Saturday, January 23, 2010

Readying for the Funeral Detail

First, a little more about my grandfather, something he never talked to us kids about, that Mom shared with us this week.

Grandpa Blue, prior to his service with Portland Fire, served in the United States Navy and saw action during World War II. In fact, he was among those at the center of the action while serving on the destroyer USS Stormes when she was struck by a kamikaze, severely damaging the vessel and taking the lives of 21 sailors and injuring 15 others. The attack happened on the evening of the very first day that the newly-commissioned Stormes was in theatre for the first time. In a rare moment of talking openly about his experiences, he once told my mom about cutting through steel and bodies, after he had helped put down the fires, while making attempts to secure the ship afterwards. The Stormes was saved, repaired in drydock, patched up adequately to limp home on one shaft, and was eventually fully repaired and returned to duty.

http://en.wikipedia.org/wiki/USS_Stormes

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I was waiting for Spring, for the weather to warm up, before doing any serious work on Engine 17, but Mom asked me to consider bringing 17 to participate in the funeral detail. There isn't a lot that can be done on such short notice to pretty her up, but the single worst eyesore has been the partially-removed door markings, where the decals left some adhesive behind, and the hand-painted "GRANT COUNTY FIRE DISTRICT" had been crossed out with single lines of electrical tape (cheesy, I know, but it was what was available at the time, and I felt it important to be clear the rig was not representing Grant County when out and about).

I called fellow firefighter and auto body guru Art Bonenfant this morning, asking if he could help me out on very short notice. Sure, he said, but only if you bring it right now. So of course, I did.

The first thing I went to do after showing up at his place was remove the electrical tape. The tape had only been on a couple months, and not exposed to direct sunlight, but I'll be danged if it didn't pull up the paint under it, all the way down to the primer and in some cases exposing bare metal! Ouch!! Interestingly, it revealed no red under the lime-yellow, so when Grant County repainted her, they stripped her down right first. What was supposed to be a simple buff-off job got a lot more complicated, but Art was not perturbed in the slightest. I told him I didn't need perfection, because an entire repaint was in the future, I only hoped to make 17 marginally presentable for Monday's service.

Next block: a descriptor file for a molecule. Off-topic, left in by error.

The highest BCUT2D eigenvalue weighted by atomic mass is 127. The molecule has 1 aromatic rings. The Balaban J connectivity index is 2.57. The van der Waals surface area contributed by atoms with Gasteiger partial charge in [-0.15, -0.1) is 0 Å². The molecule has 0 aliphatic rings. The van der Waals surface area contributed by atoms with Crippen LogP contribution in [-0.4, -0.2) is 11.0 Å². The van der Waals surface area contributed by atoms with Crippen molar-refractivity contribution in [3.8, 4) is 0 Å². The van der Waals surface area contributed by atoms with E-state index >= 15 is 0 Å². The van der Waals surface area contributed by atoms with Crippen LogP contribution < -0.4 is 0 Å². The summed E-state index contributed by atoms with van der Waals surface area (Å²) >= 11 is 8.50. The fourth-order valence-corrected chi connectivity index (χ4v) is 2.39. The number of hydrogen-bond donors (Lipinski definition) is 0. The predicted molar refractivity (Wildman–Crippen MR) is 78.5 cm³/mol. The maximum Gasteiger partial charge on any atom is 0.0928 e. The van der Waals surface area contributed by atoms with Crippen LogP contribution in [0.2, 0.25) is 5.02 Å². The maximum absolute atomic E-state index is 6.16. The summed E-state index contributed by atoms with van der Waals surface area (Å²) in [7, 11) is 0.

He set me to work with lacquer thinner to remove the adhesive residue from the decals, and pulled out some paints. From 30-40' away, he poured yellow into a paper cup, added a small dollop of green and a touch of white, stirred it, and then carefully regarded 17. He then dipped a stir stick into the green paint and dropped a single drop of green into the cup. Stirred. Regarded. Another drop. A drop of white. He did this for about ten minutes until he was satisfied and put it down.

We set to buffing the lettering off without incident.


After the buffing was completed, I noticed evidence of where additional lettering had been placed by Grant County FD #5 on the bottom of the door, that had read "Moses Lake WA". I hadn't known about that. If you click on the picture below to full size, you can just barely make out some of that lettering. This pic also shows the severity of paint damage from removing the tape.


We then masked off the doors, and Art laid down a heavy coat of his blend on top of the exposed metal/primer, to cover the dark strips. He then sprayed a wider band to blend the coloring, and finally sprayed a third coat over the entire door.


He was done less than two hours after I showed up!


While not a perfect perfect match, as you can see it was extremely close. I am hugely impressed with his ability to eyeball a color and put together a blend on the fly.


So.... got that squared away. Give her a bath and she'll be ready to go on Monday. Art will eventually be getting 17 back, as he'll be the guy giving her back a beautiful red coat one day.

I called Uncle Larry to let him know 17's would be coming along. I hadn't chatted with him at length yet, but to my delight he let me know that there would be a full Navy honor guard including 21 gun salute. Also, Portland Engine 10 and her crew would be in attendance. However, Mom hadn't known that no procession was included in the final arrangements, and as parking is at a premium where the memorial is being held, we agreed it would be best to not bring Engine 17 after all.

Well, good progress was made anyway, and as the restoration continues, I will always remember the part that Grandpa Blue played in kicking me in the rear to get some work done on 17. Readying the pumper to honor him, even if it doesn't happen as I expected, will always represent the beginning of 17's road to restoration.

Rest easy Grandpa, your detail is completed. We've got it from here.


2 comments:

  1. Bro, Art did a beautiful job on her! I was very impressed and I got to see her up close! As I told you in person, when you are ready to bring her back to Art, call me. I'm coming to help! Oh, and I almost forgot to mention, I'm surprised you didn't know about the Moses Lake gig. I noticed that when we picked her up the day you bought her! ;)

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